BioWorld International Correspondent
SYDNEY, Australia - Peptech Ltd. set its sights on becoming Australia's second biotech company after settling a patent dispute with a subsidiary of Johnson & Johnson.
The settlement details remain confidential but are understood to be substantially less than the originally agreed upon deal that went to arbitration. However, profit projections for the company released last week indicate that it still could expect about A$30 million (US$23.1 million) a year while Johnson & Johnson, of New Brunswick, N.J., continues to sell Remicade, approved for anti-inflammatory diseases such as rheumatoid arthritis.
That sort of cash flow would put Peptech, of Melbourne, in the front rank of the Australian biotech companies, which generally are small.
Peptech's executive chairman, Mel Bridges, said that the company intends to be No. 2 among the Australian biotechs behind CSL (a company involved in blood products as well as biotech research), and certainly will look at acquisitions, as well as fund substantial research in its own right.
He said that he aims to build up the company to a market cap of A$1 billion in five to seven years.
The company's stock moved up from A$1.67 early last week to A$2 by Friday's close.
Peptech holds tumor necrosis factor antibody patents on the technology behind Remicade. It also previously had a royalty agreement with J&J subsidiary Centocor Inc., of Malvern, Pa., but in late 2002 J&J said the agreement was no longer valid and stopped paying royalties. The original agreement allowed for the dispute to go to arbitration, rather than to court, but the parties decided to settle before the conclusion of the arbitration process.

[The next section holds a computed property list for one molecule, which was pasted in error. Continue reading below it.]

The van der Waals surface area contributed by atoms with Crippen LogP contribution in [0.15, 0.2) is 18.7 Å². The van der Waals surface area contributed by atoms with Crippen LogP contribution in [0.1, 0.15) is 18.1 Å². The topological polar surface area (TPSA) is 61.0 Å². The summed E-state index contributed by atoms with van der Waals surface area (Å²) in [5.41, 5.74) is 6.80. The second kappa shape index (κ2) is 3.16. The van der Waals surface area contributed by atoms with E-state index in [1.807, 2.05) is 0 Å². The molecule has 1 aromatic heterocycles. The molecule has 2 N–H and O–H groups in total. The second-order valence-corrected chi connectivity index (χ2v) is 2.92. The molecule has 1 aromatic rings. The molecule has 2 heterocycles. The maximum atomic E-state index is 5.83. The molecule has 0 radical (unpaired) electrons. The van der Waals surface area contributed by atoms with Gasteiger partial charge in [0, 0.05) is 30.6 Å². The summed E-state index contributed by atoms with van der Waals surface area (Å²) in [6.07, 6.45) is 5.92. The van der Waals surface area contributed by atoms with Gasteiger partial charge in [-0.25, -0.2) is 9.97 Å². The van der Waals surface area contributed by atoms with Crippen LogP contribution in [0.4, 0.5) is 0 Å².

Peptech's profit projection released shortly after the announcement of the dispute resolution estimated that the company expects a net profit after tax for the year to Sept. 30, 2005, to be in the range of A$18 million to A$21 million. The estimates include revenue streams from both Centocor and Abbott Laboratories, of Abbott Park, Ill., with which Peptech settled a license dispute in November 2003. (See BioWorld International, Nov. 26, 2003.)
But the result for the financial year ended Sept. 30 was a net profit of A$28.3 million, with that figure helped by what is understood to be a lump-sum payment from Abbott.
To Centocor the deal might also include a lump-sum payment.
Alison Coutts, research manager of investment bank EG Capital, said she estimates that Peptech will have negotiated to get about 40 percent of what it would have received under the original agreement. That may work out to royalties in the region of 0.5 percent of sales.
Bridges said he is pleased to conclude a settlement with Centocor.
"Our license arrangements with Centocor and Abbott Laboratories are nonexclusive and pertain only to particular discoveries within our TNF patent portfolio. This allows us to further exploit these patents," he said.